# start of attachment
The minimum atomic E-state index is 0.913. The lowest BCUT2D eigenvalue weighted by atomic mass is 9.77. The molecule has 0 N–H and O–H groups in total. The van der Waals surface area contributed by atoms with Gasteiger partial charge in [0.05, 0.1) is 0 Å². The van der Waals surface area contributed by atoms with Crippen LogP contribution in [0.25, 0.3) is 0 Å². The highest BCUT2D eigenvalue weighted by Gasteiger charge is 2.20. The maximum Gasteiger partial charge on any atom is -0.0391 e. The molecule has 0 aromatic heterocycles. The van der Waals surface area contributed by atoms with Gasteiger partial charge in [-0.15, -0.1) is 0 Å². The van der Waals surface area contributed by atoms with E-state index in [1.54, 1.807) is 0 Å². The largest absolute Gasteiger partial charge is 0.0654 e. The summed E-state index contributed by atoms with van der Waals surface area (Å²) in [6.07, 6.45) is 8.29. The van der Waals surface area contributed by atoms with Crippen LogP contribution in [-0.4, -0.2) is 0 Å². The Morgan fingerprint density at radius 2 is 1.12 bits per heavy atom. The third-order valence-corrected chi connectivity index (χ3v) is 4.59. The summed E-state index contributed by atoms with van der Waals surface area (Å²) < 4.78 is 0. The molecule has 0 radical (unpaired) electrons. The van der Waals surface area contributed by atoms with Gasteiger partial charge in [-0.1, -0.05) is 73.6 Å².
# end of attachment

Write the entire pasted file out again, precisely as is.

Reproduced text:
The minimum atomic E-state index is 0.913. The lowest BCUT2D eigenvalue weighted by atomic mass is 9.77. The molecule has 0 N–H and O–H groups in total. The van der Waals surface area contributed by atoms with Gasteiger partial charge in [0.05, 0.1) is 0 Å². The van der Waals surface area contributed by atoms with Crippen LogP contribution in [0.25, 0.3) is 0 Å². The highest BCUT2D eigenvalue weighted by Gasteiger charge is 2.20. The maximum Gasteiger partial charge on any atom is -0.0391 e. The molecule has 0 aromatic heterocycles. The van der Waals surface area contributed by atoms with Gasteiger partial charge in [-0.15, -0.1) is 0 Å². The van der Waals surface area contributed by atoms with E-state index in [1.54, 1.807) is 0 Å². The largest absolute Gasteiger partial charge is 0.0654 e. The summed E-state index contributed by atoms with van der Waals surface area (Å²) in [6.07, 6.45) is 8.29. The van der Waals surface area contributed by atoms with Crippen LogP contribution in [-0.4, -0.2) is 0 Å². The Morgan fingerprint density at radius 2 is 1.12 bits per heavy atom. The third-order valence-corrected chi connectivity index (χ3v) is 4.59. The summed E-state index contributed by atoms with van der Waals surface area (Å²) < 4.78 is 0. The molecule has 0 radical (unpaired) electrons. The van der Waals surface area contributed by atoms with Gasteiger partial charge in [-0.1, -0.05) is 73.6 Å².